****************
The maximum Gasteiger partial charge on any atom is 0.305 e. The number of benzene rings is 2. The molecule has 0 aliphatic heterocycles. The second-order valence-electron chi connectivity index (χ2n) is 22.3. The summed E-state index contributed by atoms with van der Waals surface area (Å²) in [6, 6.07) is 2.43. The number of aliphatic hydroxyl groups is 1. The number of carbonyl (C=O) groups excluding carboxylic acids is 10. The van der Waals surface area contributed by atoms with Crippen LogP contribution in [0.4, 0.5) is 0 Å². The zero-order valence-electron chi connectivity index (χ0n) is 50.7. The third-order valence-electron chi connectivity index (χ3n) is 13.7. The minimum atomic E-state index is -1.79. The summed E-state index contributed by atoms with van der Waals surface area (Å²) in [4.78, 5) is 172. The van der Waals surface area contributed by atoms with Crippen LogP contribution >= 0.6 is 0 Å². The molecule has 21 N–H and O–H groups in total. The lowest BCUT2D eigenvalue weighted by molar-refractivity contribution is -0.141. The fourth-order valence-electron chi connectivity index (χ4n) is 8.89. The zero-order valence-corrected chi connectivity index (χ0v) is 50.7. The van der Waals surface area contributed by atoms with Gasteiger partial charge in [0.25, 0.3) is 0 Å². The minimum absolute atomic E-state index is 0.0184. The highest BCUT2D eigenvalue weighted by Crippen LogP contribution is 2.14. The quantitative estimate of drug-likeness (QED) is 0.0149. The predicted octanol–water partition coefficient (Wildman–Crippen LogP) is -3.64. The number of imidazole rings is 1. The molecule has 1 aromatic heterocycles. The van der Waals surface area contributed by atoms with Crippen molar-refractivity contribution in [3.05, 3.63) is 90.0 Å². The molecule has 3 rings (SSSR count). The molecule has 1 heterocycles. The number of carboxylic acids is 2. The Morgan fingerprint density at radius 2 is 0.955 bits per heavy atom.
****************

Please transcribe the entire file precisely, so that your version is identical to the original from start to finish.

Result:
The maximum Gasteiger partial charge on any atom is 0.305 e. The number of benzene rings is 2. The molecule has 0 aliphatic heterocycles. The second-order valence-electron chi connectivity index (χ2n) is 22.3. The summed E-state index contributed by atoms with van der Waals surface area (Å²) in [6, 6.07) is 2.43. The number of aliphatic hydroxyl groups is 1. The number of carbonyl (C=O) groups excluding carboxylic acids is 10. The van der Waals surface area contributed by atoms with Crippen LogP contribution in [0.4, 0.5) is 0 Å². The zero-order valence-electron chi connectivity index (χ0n) is 50.7. The third-order valence-electron chi connectivity index (χ3n) is 13.7. The minimum atomic E-state index is -1.79. The summed E-state index contributed by atoms with van der Waals surface area (Å²) in [4.78, 5) is 172. The van der Waals surface area contributed by atoms with Crippen LogP contribution >= 0.6 is 0 Å². The molecule has 21 N–H and O–H groups in total. The lowest BCUT2D eigenvalue weighted by molar-refractivity contribution is -0.141. The fourth-order valence-electron chi connectivity index (χ4n) is 8.89. The zero-order valence-corrected chi connectivity index (χ0v) is 50.7. The van der Waals surface area contributed by atoms with Gasteiger partial charge in [0.25, 0.3) is 0 Å². The minimum absolute atomic E-state index is 0.0184. The highest BCUT2D eigenvalue weighted by Crippen LogP contribution is 2.14. The quantitative estimate of drug-likeness (QED) is 0.0149. The predicted octanol–water partition coefficient (Wildman–Crippen LogP) is -3.64. The number of imidazole rings is 1. The molecule has 1 aromatic heterocycles. The van der Waals surface area contributed by atoms with Crippen molar-refractivity contribution in [3.05, 3.63) is 90.0 Å². The molecule has 3 rings (SSSR count). The molecule has 1 heterocycles. The number of carboxylic acids is 2. The Morgan fingerprint density at radius 2 is 0.955 bits per heavy atom.